2014 is filled with a ton of big time music anniversaries, especially for Hip Hop. For many of us that came up as pre-teens and teens in the 1990s, it was a transformative decade for Hip Hop, and 1999 was an even more transformative year for the genre. That said, it’s officially been 15 years since Marshall Mathers released his debut album, The Slim Shady LP. What do you even say about this joint? Truthfully, there’s so much to BE said, because a young and broke Eminem would soon have the attention of the entire world with his debut. It was everything that Hip Hop is, isn’t and is supposed to be: alternative, clever, violent, sarcastic, strange, humorous, offensive, grating, maddening and genius. Aided by the long-established brilliance of Dr. Dre, Eminem was able to do what many other emcees could not on songs like “Just Don’t Give A F**k”, “Rock Bottom”, “Bad Meets Evil”, “My Name Is”, “Brain Damage”, “Guilty Conscience” and “My Fault”: create songs that bridged a gap between working class sentiments and mentalities and amazingly dark yet powerful lyrics on everything from his childhood to the struggles of a young, poor father to any twisted, demented idea that came to his mind. And we gobbled it up. I won’t go into too much detail, because those who know remember it very well. Just in case you’re unfamiliar, take a listen to one of the standout tracks from The Slim Shady LP, “Brain Damage”.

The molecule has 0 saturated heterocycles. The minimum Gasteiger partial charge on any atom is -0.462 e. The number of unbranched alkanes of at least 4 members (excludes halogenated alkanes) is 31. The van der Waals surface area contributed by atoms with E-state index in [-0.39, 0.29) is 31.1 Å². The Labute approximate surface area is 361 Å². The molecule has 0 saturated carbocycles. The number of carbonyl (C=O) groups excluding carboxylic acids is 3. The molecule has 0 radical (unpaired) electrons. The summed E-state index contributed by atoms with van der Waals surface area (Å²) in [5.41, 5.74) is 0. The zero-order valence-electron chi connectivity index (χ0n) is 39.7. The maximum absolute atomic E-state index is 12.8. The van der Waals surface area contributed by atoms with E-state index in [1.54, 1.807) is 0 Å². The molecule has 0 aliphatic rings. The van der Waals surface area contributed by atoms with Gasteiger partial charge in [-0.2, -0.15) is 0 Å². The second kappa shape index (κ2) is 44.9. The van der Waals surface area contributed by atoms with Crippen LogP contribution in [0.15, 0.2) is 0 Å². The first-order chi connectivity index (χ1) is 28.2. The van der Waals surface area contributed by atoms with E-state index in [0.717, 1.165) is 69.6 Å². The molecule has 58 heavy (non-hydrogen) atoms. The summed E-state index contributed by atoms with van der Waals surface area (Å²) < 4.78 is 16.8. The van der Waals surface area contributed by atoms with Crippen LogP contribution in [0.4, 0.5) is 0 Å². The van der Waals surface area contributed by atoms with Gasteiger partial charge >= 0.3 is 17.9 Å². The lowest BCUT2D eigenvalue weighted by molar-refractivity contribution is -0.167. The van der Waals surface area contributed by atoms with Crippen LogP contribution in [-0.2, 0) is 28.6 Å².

25 years ago, Hip Hop was in a different place. In terms of becoming a global popular music phenomenon, the genre had come a long ways from the Bronx where it was created and was beginning to permeate throughout America as the new voice of disaffected and disenfranchised youth. One of the groups that would become synonymous with the rebellious braggadocio of Hip Hop was N.W.A., and their debut album and song of the same name, “Straight Outta Compton”, was their magnum opus. When I first saw Dr. Dre, MC Ren, DJ Yella, Ice Cube and Eazy-E in the video at 7 years old, I thought to myself, “Damn, it must be dangerous as hell in California!” From the block-savvy tough guy image they portrayed (big sunglasses, all black attire, gold rope chains) to their stand-offishness in interviews, it was clear that N.W.A. looked to put themselves as a group in the light of being real gangsters (even though they weren’t even close.) This sample-driven, siren-screeching, drum-heavy composition, with its lyrics filled with ball-grabbing machismo arrogant mocking of lesser foes, is one of the most controversial Hip Hop songs of all time. One of the stories behind both the song and the album is that it caused none other than the F.B.I. to send a letter of condemnation to the group and subsequently its record label, which only helped to fuel N.W.A.’s popularity on a larger, mainstream scale. Soon enough they would be filling stadium seats while kids from both the city and the ‘burbs chanted along with their lyrics. So, thinking about it, maybe Hip Hop wasn’t in THAT different of a place 25 years ago.